Paramount and CBS Sue Producers of a Star Trek Fan Film For Copyright Infringement

Axanar Productions is a company formed by a group of fans. The company have successfully crowd-funded and raised approximately $1 million to fund the production of a professional quality Star Trek fan-fiction movie. The fan film ‘Star Trek: Axanar’ is described as the first independent “Star Trek” film – a professionally produced endeavour much more elaborate than typical low-budget fan-produced efforts. The production of the fan film has been promoted through the internet and also via appearances at fan gatherings and various conventions.

The copyright infringement case which has been filed in the US District Court in Los Angeles states that “the Axanar works infringe the plaintiff’s works by using innumerable copyrighted elements of Star Trek, including its settings, characters, species and themes. It continues “The Axanar works are intended to be professional-quality productions that, by the defendants’ own admission, unabashedly take Paramount’s and CBS’s intellectual property and aim to ‘look and feel like a true Star Trek movie.” Both CBS and Paramount are seeking damages and an injunction to restrain Axanar Productions from distributing, marketing and selling the film.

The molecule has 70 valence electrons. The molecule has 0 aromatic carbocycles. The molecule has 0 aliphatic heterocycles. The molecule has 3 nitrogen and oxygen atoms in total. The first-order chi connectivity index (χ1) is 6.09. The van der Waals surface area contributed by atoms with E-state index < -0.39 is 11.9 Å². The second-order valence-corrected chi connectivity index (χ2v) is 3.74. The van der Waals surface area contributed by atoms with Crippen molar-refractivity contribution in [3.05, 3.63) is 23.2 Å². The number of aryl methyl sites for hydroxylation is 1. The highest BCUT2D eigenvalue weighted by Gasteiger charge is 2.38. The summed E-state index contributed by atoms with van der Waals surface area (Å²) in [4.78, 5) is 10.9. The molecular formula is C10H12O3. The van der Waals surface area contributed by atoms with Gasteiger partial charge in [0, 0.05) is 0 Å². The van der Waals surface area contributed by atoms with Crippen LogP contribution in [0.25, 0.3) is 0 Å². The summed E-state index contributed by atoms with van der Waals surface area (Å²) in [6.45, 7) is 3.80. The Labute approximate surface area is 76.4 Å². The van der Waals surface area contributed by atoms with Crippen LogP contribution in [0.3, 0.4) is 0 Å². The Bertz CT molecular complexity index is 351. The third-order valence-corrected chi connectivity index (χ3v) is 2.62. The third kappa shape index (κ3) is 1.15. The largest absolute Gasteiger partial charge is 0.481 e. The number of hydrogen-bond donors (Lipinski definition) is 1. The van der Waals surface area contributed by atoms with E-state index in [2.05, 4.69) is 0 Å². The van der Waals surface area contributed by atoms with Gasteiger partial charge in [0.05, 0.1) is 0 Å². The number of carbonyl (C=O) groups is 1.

Axanar producer Alec Peters who is named as a defendant in the lawsuit commented in a statement “Fan films- whether related to ‘Star Trek’, ‘Star Wars’, ‘Harry Potter’, ‘Power Rangers’, ‘Batman’ or any other franchise- are labors of love that keep fans engaged, entertained and keep favorite characters alive in the hearts of fans. Like other current fan films, Axanar entered production based on a long history and relationship between fandom and studios. We’re not doing anything new here”.

A CBS Spokesman told Ars “Star Trek is a treasured franchise in which CBS and Paramount continue to produce new original content for its large universe of fans, the producers of Axanar are making a Star Trek picture they describe themselves as a fully professional independent Star Trek film. Their activity clearly violates our Star Trek copyrights which, of course, we will continue to vigorously protect”.


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